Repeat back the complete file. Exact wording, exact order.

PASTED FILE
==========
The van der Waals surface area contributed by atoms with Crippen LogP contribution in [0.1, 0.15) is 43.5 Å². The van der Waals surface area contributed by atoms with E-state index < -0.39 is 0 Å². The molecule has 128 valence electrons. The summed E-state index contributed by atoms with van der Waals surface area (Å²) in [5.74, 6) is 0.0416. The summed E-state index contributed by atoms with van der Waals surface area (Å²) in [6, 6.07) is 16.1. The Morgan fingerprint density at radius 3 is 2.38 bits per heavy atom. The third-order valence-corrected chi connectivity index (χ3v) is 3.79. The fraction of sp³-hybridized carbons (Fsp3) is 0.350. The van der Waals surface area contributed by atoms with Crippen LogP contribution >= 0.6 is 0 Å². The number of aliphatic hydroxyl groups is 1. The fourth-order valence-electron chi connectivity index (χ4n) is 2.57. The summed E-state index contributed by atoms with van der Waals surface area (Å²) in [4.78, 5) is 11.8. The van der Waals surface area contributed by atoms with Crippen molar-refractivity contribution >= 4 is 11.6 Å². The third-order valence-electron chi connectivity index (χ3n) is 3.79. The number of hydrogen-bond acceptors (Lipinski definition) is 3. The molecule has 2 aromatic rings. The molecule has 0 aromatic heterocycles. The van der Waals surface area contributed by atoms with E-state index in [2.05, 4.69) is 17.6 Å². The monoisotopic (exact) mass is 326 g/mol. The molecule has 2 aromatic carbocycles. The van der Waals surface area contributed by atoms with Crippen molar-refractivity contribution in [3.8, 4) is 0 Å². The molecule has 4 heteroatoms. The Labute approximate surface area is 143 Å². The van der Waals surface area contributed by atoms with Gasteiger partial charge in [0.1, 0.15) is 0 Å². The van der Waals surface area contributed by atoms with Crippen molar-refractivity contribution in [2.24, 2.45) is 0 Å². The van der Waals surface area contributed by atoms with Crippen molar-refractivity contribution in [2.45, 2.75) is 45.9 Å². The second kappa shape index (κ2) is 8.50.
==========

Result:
The van der Waals surface area contributed by atoms with Crippen LogP contribution in [0.1, 0.15) is 43.5 Å². The van der Waals surface area contributed by atoms with E-state index < -0.39 is 0 Å². The molecule has 128 valence electrons. The summed E-state index contributed by atoms with van der Waals surface area (Å²) in [5.74, 6) is 0.0416. The summed E-state index contributed by atoms with van der Waals surface area (Å²) in [6, 6.07) is 16.1. The Morgan fingerprint density at radius 3 is 2.38 bits per heavy atom. The third-order valence-corrected chi connectivity index (χ3v) is 3.79. The fraction of sp³-hybridized carbons (Fsp3) is 0.350. The van der Waals surface area contributed by atoms with Crippen LogP contribution >= 0.6 is 0 Å². The number of aliphatic hydroxyl groups is 1. The fourth-order valence-electron chi connectivity index (χ4n) is 2.57. The summed E-state index contributed by atoms with van der Waals surface area (Å²) in [4.78, 5) is 11.8. The van der Waals surface area contributed by atoms with Crippen molar-refractivity contribution >= 4 is 11.6 Å². The third-order valence-electron chi connectivity index (χ3n) is 3.79. The number of hydrogen-bond acceptors (Lipinski definition) is 3. The molecule has 2 aromatic rings. The molecule has 0 aromatic heterocycles. The van der Waals surface area contributed by atoms with E-state index in [2.05, 4.69) is 17.6 Å². The monoisotopic (exact) mass is 326 g/mol. The molecule has 2 aromatic carbocycles. The van der Waals surface area contributed by atoms with Crippen molar-refractivity contribution in [3.8, 4) is 0 Å². The molecule has 4 heteroatoms. The Labute approximate surface area is 143 Å². The van der Waals surface area contributed by atoms with Gasteiger partial charge in [0.1, 0.15) is 0 Å². The van der Waals surface area contributed by atoms with Crippen molar-refractivity contribution in [2.24, 2.45) is 0 Å². The van der Waals surface area contributed by atoms with Crippen molar-refractivity contribution in [2.45, 2.75) is 45.9 Å². The second kappa shape index (κ2) is 8.50.